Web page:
I think there's a broad misconception that mathematics is about numbers - adding them, subtracting them, multiplying and dividing... Isn't it just about numbers begetting other numbers?

Nope. That's just arithmetic. Arithmetic is often found at the tail end of mathematics, as an epilogue or addendum, or as a bit player in some riddle involving geometry or trig. It's what spelling is to writing. That's because numbers are too specific - useful for balancing your checkbook or calculating your taxes (the latter of dubious benefit at best). Mathematics is more about generality - discovering deeper rules governing the behavior of those prosaic numbers, and of finding non-obvious relationships between them. Mathematicians will apply general rules of logic using tokens standing in for actual numbers to see what happens. For example, everyone knows that 1+1=2, and that 2+2=4. To a mathematician, these are just specific instances of the general rule that "a + a = 2a" - that ANY number added to itself equals twice the number. (Here the multiplication by 2 is implied, though it’s sometimes explicitly stated with an “x”, a dot, or an asterisk.)

As with any other tribal group, certain cultural traditions and customs have evolved among the various clans within mathematics. While any letter can become a stand-in for any number, some have come to be used more in certain contexts than in others. Geometers seem especially fond of representing the side lengths of polygons with a, b, c, d, etc. "Consider a triangle with sides a, b, c..." Or, if their dissertation also involves the angles within the points of the triangle, they might instead use upper case A, B, and C for the sides, and lower case for the angles. Things get a little tricky when dealing with shapes of more than four sides, because "e" is the retired jersey of Euler's number 2.718281828459... , an important universal constant found everywhere from compound interest to the bell-curve distribution in probability and statistics. Avoid Its use elsewhere if possible, proceed with caution if not.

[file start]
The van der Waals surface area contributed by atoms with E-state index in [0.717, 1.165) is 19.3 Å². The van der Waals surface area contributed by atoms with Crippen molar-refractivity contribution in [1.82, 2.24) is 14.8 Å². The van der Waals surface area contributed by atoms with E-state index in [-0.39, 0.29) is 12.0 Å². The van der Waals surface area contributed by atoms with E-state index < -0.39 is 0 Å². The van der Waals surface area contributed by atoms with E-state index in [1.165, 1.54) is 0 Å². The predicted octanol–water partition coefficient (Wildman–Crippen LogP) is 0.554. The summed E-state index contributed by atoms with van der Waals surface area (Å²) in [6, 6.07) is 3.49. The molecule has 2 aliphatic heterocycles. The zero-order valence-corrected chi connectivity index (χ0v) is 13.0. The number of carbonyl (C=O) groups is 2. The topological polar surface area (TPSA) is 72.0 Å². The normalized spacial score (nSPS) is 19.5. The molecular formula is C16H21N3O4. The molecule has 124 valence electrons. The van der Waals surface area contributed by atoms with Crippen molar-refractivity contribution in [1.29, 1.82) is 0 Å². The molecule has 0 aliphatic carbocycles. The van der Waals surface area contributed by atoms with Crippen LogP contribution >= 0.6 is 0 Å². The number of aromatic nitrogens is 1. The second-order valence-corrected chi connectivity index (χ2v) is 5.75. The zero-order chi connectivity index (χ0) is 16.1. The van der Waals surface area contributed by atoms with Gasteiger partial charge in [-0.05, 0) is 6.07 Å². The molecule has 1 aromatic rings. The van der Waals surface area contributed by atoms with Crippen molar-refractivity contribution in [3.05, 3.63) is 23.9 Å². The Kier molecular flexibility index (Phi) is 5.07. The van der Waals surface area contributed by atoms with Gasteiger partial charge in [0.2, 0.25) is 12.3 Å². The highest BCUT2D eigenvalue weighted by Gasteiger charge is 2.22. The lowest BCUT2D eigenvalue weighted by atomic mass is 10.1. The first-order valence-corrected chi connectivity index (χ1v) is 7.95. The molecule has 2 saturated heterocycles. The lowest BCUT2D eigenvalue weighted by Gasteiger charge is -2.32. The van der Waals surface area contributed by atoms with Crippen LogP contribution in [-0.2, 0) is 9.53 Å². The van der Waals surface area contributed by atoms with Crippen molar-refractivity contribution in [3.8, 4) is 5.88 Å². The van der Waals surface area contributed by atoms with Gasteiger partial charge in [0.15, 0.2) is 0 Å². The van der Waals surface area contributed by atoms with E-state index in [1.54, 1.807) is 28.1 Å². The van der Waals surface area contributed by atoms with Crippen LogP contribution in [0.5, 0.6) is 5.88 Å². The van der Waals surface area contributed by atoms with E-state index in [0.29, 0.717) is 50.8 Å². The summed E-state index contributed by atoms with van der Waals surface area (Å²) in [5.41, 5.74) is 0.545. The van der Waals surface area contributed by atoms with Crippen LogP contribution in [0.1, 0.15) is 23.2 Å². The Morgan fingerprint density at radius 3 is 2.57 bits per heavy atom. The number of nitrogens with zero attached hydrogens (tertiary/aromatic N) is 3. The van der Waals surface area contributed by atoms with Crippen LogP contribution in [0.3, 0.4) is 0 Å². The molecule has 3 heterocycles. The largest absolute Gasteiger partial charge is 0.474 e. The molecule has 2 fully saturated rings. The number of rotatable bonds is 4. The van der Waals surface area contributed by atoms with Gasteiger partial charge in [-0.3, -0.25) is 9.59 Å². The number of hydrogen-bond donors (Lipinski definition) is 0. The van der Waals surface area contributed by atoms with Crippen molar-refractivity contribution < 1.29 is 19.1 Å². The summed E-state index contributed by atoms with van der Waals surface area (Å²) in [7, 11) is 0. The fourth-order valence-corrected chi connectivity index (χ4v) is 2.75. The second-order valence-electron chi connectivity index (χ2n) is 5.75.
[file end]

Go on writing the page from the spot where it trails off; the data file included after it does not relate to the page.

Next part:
Next up are f, g, and h. While geometers and engineers use these to label spatial distances, and physicists do their own thing with them, numerical analysts like using them to represent functions - series of arithmetical operations converting one number into another. A function is like a machine you dump a number into, which then spits out another number. Instead of repeatedly writing "Add 3 to some number ‘a’ and multiply what you get by ‘a’ itself, then subtract 7", he might just define that string of calculations as "f(a)" (pronounced "f of a") and use that whenever he wants to perform those operations. It's useful shorthand, and can sometimes reveal unsuspected relationships.

On to i through n. These letters are first in line when one wants to emphasize that we are dealing with whole numbers, where fractional parts need not apply, such as in counting elements of an open-ended series of similar objects. The venerable Fortran computer language even reserved these characters for the integers. While it was easy enough to override that default assignment, it was tacitly assumed that such behavior was not only in questionable taste, but quite possibly heretical as well. A notable exception is the use of "i" to represent the square root of -1 (though electrical engineers perversely prefer the letter "j"). Without getting into it, this imaginary quantity is incredibly useful in formulating an alternative representation of vectors and their associated operations.

Poor "o". Maybe because it looks too much like a zero, the only mathematical use of this rotund little glyph I'm aware of is in information theory, where upper case "O" is used as a measure of a problem's tractability, and the number of arithmetic operations required to solve it. I don't know enough about that field to say much more about it.

Number theorists seem to like using p and q as integers, particularly when dealing with divisibility of numbers. They figure prominently in the proof that the square root of 2 cannot be exactly calculated as the ratio of any whole numbers. Practitioners of this arcane art seem to prefer distancing themselves from practical applications, and are not above disregarding conventions established by their more plodding colleagues in engineering.

Physicists have a fondness for r, s, and t, to which they routinely assign radii of circles, linear distance, and elapsed time, respectively. The letters u, v, and occasionally w, are often used as functions (remember them?) in the intermediate steps of problems involving calculus.